Louisville Family Audiology - Louisville, KY

Yellow question mark on a background of black sign to reiterate the question; is there a cure for hearing loss.

Every day scientists are coming up with new cures. That might be a positive or a negative. You may think that you really don’t have to be all that vigilant about your hearing because you saw some promising research about possible future cures for deafness. By the time you start exhibiting symptoms of hearing loss, you think, they’ll have discovered the cure for deafness.

That would be unwise. Without question, it’s better to protect your hearing while you can. Scientists are making some phenomenal advances on the subject of treating hearing loss though, and that includes some potential cures in the future.

Hearing loss is awful

Hearing loss is just something that occurs. It’s not necessarily because of something you did wrong. It just… is. But there are some definite disadvantages to dealing with hearing loss. Not only do you hear less, but the condition can affect your social life, your mental health, and your long term wellness. You will even increase your risk of developing dementia and depression with neglected hearing loss. There’s plenty of evidence to link untreated hearing loss to problems like social isolation.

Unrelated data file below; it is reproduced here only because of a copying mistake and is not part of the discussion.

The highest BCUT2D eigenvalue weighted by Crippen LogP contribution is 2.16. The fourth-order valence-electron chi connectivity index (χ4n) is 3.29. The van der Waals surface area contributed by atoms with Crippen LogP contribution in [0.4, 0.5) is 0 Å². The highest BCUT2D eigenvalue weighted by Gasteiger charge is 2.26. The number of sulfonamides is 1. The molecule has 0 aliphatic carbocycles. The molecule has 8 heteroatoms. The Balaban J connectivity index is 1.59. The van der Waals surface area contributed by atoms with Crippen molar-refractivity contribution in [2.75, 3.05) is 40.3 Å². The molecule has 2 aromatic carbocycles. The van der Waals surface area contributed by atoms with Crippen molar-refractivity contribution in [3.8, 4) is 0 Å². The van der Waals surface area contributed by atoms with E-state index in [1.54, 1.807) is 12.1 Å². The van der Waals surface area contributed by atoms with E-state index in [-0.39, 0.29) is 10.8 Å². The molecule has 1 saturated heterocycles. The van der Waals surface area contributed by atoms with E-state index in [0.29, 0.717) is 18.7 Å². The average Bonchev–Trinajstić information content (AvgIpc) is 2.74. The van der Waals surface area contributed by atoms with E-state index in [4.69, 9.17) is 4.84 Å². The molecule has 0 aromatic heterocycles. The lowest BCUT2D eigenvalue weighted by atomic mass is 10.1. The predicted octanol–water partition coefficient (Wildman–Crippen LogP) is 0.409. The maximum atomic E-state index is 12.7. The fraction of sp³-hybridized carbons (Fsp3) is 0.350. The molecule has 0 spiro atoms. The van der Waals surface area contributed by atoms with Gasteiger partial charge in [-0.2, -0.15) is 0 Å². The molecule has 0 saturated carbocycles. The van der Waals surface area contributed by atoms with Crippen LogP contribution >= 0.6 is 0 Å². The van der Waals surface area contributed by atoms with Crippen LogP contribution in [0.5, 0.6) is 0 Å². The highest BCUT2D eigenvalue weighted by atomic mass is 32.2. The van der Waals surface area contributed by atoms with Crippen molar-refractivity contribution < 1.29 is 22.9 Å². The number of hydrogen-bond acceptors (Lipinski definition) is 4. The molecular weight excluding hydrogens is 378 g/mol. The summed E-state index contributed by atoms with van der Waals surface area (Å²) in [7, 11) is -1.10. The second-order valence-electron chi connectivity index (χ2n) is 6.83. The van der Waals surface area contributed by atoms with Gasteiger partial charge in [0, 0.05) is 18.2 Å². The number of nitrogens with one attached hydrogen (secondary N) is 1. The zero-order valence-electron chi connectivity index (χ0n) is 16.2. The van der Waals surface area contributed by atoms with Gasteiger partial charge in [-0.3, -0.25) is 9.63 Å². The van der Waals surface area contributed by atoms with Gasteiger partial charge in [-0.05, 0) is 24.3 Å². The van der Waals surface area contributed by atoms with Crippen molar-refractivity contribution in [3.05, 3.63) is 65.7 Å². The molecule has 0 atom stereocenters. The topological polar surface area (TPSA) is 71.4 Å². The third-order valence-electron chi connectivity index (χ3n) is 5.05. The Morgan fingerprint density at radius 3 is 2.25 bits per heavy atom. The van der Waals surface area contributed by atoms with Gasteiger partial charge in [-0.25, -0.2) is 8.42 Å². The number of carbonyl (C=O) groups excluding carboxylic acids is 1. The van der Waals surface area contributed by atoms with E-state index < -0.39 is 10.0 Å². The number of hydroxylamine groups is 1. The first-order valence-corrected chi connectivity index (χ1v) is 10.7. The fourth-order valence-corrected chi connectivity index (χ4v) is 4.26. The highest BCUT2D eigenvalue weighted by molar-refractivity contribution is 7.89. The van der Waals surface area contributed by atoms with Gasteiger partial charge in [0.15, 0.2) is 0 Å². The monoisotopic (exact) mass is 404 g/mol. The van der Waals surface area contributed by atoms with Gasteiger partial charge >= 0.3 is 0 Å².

Hearing loss is, generally speaking, a degenerative and chronic situation. So, as time passes, it will continue to get worse and there is no cure. This doesn’t apply to every type of hearing loss but we’ll get to that soon. But “no cure” isn’t the same as “no treatment”.

We can help you maintain your levels of hearing and slow the development of hearing loss. Frequently, this means using a hearing aid, which is often the optimum treatment for most types of hearing loss. So, for most individuals, there’s no cure, but there are treatments. And those treatments can do a world of good when it comes to improving your quality of life.

Two forms of hearing loss

There are differences in forms of hearing loss. There are two primary classes of hearing loss. One can be cured, the other can be managed. Here’s how it breaks down: